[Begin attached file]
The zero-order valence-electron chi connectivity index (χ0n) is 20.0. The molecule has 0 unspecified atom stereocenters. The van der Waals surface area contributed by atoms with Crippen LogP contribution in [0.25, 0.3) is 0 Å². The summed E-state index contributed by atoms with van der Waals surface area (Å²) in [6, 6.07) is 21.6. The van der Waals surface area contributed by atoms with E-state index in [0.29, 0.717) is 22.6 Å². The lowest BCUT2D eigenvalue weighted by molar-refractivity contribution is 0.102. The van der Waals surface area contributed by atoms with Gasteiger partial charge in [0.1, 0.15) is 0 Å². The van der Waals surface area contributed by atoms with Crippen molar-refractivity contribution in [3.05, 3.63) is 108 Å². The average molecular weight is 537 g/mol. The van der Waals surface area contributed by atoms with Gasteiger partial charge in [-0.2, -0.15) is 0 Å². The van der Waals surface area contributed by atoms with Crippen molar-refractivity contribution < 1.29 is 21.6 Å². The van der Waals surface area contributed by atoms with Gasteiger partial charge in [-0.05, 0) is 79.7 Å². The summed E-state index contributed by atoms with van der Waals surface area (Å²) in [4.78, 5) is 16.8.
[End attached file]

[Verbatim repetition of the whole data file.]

The zero-order valence-electron chi connectivity index (χ0n) is 20.0. The molecule has 0 unspecified atom stereocenters. The van der Waals surface area contributed by atoms with Crippen LogP contribution in [0.25, 0.3) is 0 Å². The summed E-state index contributed by atoms with van der Waals surface area (Å²) in [6, 6.07) is 21.6. The van der Waals surface area contributed by atoms with E-state index in [0.29, 0.717) is 22.6 Å². The lowest BCUT2D eigenvalue weighted by molar-refractivity contribution is 0.102. The van der Waals surface area contributed by atoms with Gasteiger partial charge in [0.1, 0.15) is 0 Å². The van der Waals surface area contributed by atoms with Crippen molar-refractivity contribution in [3.05, 3.63) is 108 Å². The average molecular weight is 537 g/mol. The van der Waals surface area contributed by atoms with Gasteiger partial charge in [-0.2, -0.15) is 0 Å². The van der Waals surface area contributed by atoms with Crippen molar-refractivity contribution < 1.29 is 21.6 Å². The van der Waals surface area contributed by atoms with Gasteiger partial charge in [-0.05, 0) is 79.7 Å². The summed E-state index contributed by atoms with van der Waals surface area (Å²) in [4.78, 5) is 16.8.